What’s the Difference Between an Estate Plan and a Will?

A will is just one important part of your overall estate plan

By Canaan Suitt, J.D. | Last updated on October 7, 2022

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When people think about plans for what will happen to their property when they die, they typically think of a will. 

While having a will is essential for ensuring your wishes are followed, there is more to estate planning. 

“A will is part of an estate plan,” says Ohio estate planning and probate attorney Jay E. Michael

Your estate plan may also include a living trust, healthcare directives, and appointing a durable power of attorney in case you become incapable of making medical decisions in the future. 

So, a will is a key estate planning document, but there are other important documents as well. This article will explain what makes a comprehensive estate plan. 

For help planning your estate, consider speaking with an estate planning attorney. 

What’s Included in an Estate Plan? 

“When you do estate planning, you’re doing probably four or five documents,” says Michael. 

“First, a last will and testament. Second, an inter vivos [living] trust. Third, a review of the individual’s assets—for example, in a bank account or a stock portfolio, and how we can name beneficiaries of those accounts.” 

“But also included are other documents that need to be used while you’re still alive,” says Michael. This includes “a general durable power of attorney [and] a living will or healthcare power of attorney, also known as advance directives.” 

The ultimate benefit of having a comprehensive estate plan is the peace of mind that your wishes will be followed and your loved ones provided for. 

Let’s look at the key estate planning documents in more detail.  

Drafting a Will  

A last will and testament (or “will” for short) is a legal document that says how you want your assets to be distributed when you die.  

There are a few key things you want to include in your will: 

  • Inventory of assets. You get to control the distribution of your assets through your will. Be sure to make a list of “any and all” property, says Michael. Creating a complete list will take time and involve collecting various documents and information. An experienced lawyer can be very helpful in making an inventory. For example:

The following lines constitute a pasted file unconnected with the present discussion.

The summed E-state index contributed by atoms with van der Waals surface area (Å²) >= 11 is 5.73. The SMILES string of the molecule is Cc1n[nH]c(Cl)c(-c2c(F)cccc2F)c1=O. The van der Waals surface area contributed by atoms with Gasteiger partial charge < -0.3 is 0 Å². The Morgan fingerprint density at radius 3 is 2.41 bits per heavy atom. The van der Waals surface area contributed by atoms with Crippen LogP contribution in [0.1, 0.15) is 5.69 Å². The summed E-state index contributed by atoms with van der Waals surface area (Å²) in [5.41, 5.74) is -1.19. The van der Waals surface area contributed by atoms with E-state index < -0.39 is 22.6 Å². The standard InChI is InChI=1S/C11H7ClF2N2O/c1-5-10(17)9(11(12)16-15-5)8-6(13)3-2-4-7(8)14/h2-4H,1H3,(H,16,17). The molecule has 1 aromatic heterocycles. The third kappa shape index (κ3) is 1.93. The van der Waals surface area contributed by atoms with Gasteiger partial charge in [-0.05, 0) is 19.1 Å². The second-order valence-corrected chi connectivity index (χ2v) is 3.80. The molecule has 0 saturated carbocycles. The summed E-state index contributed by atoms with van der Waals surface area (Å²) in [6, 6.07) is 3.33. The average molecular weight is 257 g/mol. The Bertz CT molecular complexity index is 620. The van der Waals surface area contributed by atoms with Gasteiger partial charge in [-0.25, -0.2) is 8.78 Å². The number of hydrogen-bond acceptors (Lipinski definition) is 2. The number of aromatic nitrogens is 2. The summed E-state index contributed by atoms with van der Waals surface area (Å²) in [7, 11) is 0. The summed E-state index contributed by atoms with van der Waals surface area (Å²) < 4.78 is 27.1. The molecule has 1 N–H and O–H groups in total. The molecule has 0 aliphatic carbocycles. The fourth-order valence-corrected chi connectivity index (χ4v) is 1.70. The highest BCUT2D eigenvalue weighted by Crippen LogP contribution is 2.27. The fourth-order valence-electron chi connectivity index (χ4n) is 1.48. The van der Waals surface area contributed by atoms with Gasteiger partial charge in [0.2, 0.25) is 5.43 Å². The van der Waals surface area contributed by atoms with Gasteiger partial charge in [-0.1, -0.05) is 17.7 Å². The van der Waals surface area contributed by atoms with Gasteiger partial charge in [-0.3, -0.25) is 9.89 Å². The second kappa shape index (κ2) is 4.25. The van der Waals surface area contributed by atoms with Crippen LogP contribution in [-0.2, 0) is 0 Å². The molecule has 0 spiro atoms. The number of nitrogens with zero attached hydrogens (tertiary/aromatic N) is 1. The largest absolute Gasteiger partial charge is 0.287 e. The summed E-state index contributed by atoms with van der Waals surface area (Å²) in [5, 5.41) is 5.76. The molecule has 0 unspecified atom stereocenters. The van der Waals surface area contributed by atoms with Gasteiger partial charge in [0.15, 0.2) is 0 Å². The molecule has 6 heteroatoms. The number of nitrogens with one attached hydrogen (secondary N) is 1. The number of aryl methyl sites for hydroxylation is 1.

• Real estate (house, land) 
    • Financial assets, including cash and bank accounts  
    • Stocks, bonds, brokerage accounts 
    • Retirement accounts such as IRAs  
    • Life insurance policies 
    • Digital assets 
    • Other real property (cars, jewelry, art, books, etc.) 
  • Beneficiary designations. A central part of any will is naming your beneficiaries. These are the people you will leave your assets to.   
  • Taxes and debts. If you have any unsettled debts, you can state how these debts should be settled in your will. If your estate is large enough to require estate taxes, you can also specify how these taxes will be paid. 
  • Appoint an executor. An executor is a person you appoint to oversee the distribution of your assets according to your will. An executor has a fiduciary duty to act in the best interests of your estate and beneficiaries. They represent your estate in probate court and make sure your wishes are followed. The executor’s role is complete when probate is finished, and your estate settled. It’s a good idea to appoint an alternate or “successor executor” as a backup in case your first pick for executor is unable or unwilling to play the role.  

One of the main benefits of having a will is it prevents your estate from going through intestate succession. Without a will, your state’s intestate laws kick in to determine how your assets are distributed.  

Intestate succession generally goes from your closest family members (such as your spouse or children) to family members who are considered furthest from you (uncles, aunts, etc.). Intestate succession is essentially a default if you haven’t made your wishes known.